Many publicans who run pubs owned by large companies earn less than the minimum wage. After years of complaints, finally the government has done something to address this situation. But the regulations may not have the intended effect.
The new measures, announced in the Queen’s speech, target companies that own a large number of pubs. These so-called “pubcos” were themselves a by-product of a political decision. In 1989, the Monopolies and Mergers Commission decided a few major brewers had too much power over the UK’s pub industry. Parliament then issued the so-called “Beer Orders” which forced large breweries (controlling about 80% of pubs at that time) to either sell their brewery business or their pubs.
Left without much choice, breweries were then forced to sell their pubs at very attractive prices, leading to the rise of large pubcos dedicated to selling beer rather than making it. Naturally, the main objective of pubcos was to maximise profit for their shareholders by renting their estates and selling beer at the highest possible prices.
This business model quickly became the dominant standard, with pubcos owning about 55% of all pubs by 2011. These pubs are “tied”, which means they can only buy beer from the pubco, generally at inflated prices, rather than buying it on the open market. In contrast, free houses are able to choose the beers they stock and where they buy it.
In the same year, the think-tank IPPR reported 46% of tied publicans earned less than £15,000 per year, in contrast to only 22% of non-tied publicans. Among tied publicans, 88% identified the beer tie as one of the most significant factors in their financial problems.
The pubcos themselves aren’t doing too well either. Some of the largest chains have lost a lot of money in recent years, leading to significant disinvestment, ownership changes and several pub closures.
As a result, of about 46,000 pubs in the UK today two fifths are now owned by pubcos, two fifths free-houses and the rest by breweries. But despite this rebalance in the market away from breweries towards private landlords and the introduction of self-regulative bodies to monitor the industry, many tenants still struggle financially. Some only manage a “profit” well below the minimum wage.
Help at hand?
Over the past four years the government has recognised the problem, conducting several consultations with pubs and the brewing industry. The main dispute highlighted in this work was over the introduction of a mandatory “free-of-tie” option. This would give tenants and lessees the freedom to purchase their beers from other suppliers rather than their renting companies. The tie is one of the reasons why almost all the beer in your local tends to be from the same brewery – for example Timothy Taylor’s pubs primarily stock Timothy Taylor’s beer.
Freeing the ties between publicans and their owners has been advocated by several tenant associations and the ale-drinker’s consumer organisation CAMRA, which argues that the tie is an unfair instrument used by pubcos to squeeze profits out of their publicans. Ironically, a policy instituted by the Monopolies Commission had led to a situation where those running pubs were subjected to their own personal monopoly on potential suppliers.
However, fierce opposition emerged from major pubcos and industry organisations such as the British Beer and Pubs Association (BBPA), which predicted high financial losses and pub closures due to reduced revenues. For pubcos, the BBPA argued, the tie represented a significant means for companies to generate profits to be reinvested into their estates.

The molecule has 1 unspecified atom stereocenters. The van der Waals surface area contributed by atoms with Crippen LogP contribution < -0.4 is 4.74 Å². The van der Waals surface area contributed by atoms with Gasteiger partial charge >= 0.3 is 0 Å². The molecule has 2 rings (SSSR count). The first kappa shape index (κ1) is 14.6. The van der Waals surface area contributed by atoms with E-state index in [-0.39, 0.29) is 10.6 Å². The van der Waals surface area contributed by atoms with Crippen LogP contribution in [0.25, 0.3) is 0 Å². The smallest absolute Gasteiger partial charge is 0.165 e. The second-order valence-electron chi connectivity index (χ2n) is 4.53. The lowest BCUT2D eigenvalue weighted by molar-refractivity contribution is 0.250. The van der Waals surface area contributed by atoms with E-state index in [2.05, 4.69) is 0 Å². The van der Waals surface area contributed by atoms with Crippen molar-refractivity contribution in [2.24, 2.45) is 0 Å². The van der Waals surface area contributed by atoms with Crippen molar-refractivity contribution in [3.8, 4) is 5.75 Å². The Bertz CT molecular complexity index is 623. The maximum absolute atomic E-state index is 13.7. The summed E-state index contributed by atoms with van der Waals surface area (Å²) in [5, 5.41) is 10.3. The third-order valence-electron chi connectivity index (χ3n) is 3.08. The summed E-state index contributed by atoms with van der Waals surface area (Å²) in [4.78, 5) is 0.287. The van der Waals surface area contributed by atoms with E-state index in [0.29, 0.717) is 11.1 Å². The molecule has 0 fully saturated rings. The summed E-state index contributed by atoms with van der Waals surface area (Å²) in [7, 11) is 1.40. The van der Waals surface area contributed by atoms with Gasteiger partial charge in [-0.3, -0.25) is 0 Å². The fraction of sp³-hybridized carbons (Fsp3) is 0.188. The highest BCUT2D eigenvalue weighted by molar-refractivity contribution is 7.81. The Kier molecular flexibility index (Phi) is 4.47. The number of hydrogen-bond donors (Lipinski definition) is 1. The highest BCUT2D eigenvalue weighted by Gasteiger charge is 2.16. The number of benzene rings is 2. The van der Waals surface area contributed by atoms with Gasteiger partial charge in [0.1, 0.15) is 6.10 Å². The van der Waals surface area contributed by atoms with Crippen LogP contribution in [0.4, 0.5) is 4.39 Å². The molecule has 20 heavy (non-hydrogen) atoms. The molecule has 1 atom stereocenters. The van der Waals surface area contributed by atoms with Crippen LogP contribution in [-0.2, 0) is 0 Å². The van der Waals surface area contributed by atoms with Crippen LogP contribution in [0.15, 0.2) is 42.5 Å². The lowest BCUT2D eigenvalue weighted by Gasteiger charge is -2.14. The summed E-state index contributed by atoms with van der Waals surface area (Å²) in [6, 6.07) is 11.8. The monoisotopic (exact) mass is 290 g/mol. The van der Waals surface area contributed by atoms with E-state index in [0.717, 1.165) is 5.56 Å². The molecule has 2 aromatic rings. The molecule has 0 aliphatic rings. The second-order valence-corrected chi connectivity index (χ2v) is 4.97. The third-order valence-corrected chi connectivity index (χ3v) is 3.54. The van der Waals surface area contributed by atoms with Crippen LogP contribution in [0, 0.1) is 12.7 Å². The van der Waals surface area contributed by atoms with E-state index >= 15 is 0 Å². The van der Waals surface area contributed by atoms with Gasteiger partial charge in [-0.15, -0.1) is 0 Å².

The government proposes to introduce a core statutory code for all tied tenants in the sector, and an “enhanced code”, covering tenants tied to the largest pubcos. The enhanced code gives existing tenants the right to request an assessment from an independent adjudicator appointed to assess whether the contract negotiated with the pubco is better tied or free-of-tie. According to the government’s response, tenants will be able to discuss more suitable terms due to third party involvement.
These moves do hand more power to publicans in their struggle with big pubcos, but they represent a rejection of the mandatory free-of-tie option. The government has justified its decision by pointing to potential turbulence in the industry if large pubcos were hit hard by the loss of tied tenants.
The code also fails to include a “guest-beer option”, which would have given tenants freedom to purchase at least one beer of their choice from other suppliers. The pubcos argued this would have tempted many tied pubs to buy their best-selling beer outside their tenancy contract, depriving pubcos of valuable income.
Compared to 1989, this is a very cautionary step; the proposal still leaves some significant bargaining power in the hands of the largest pubcos. It is easy to see why the tied model wasn’t scrapped altogether though – it would have hit the largest pubcos hard, increasing the risk of closures and possibly doing more harm than good. That said, the number of pubs today is already a few thousands above the market’s sustainable limit.
But there is a more important aspect the government continues to overlook – delivering concrete measures in support of community pubs. These businesses are praised for their positive impact on rural and urban areas due to the social outlets and economic opportunities they provide. Whether closures hit tied pubs or free-houses, their losses have a devastating impact on the communities they serve.
Under current legislation and planning regulations it is still too easy to turn pubs into something else, either different businesses or private dwellings. Aside from regulating the market, the government should work to preserve the disappearance of pubs that represent assets for many British communities. Saving pubs where it really matters should be the main goal.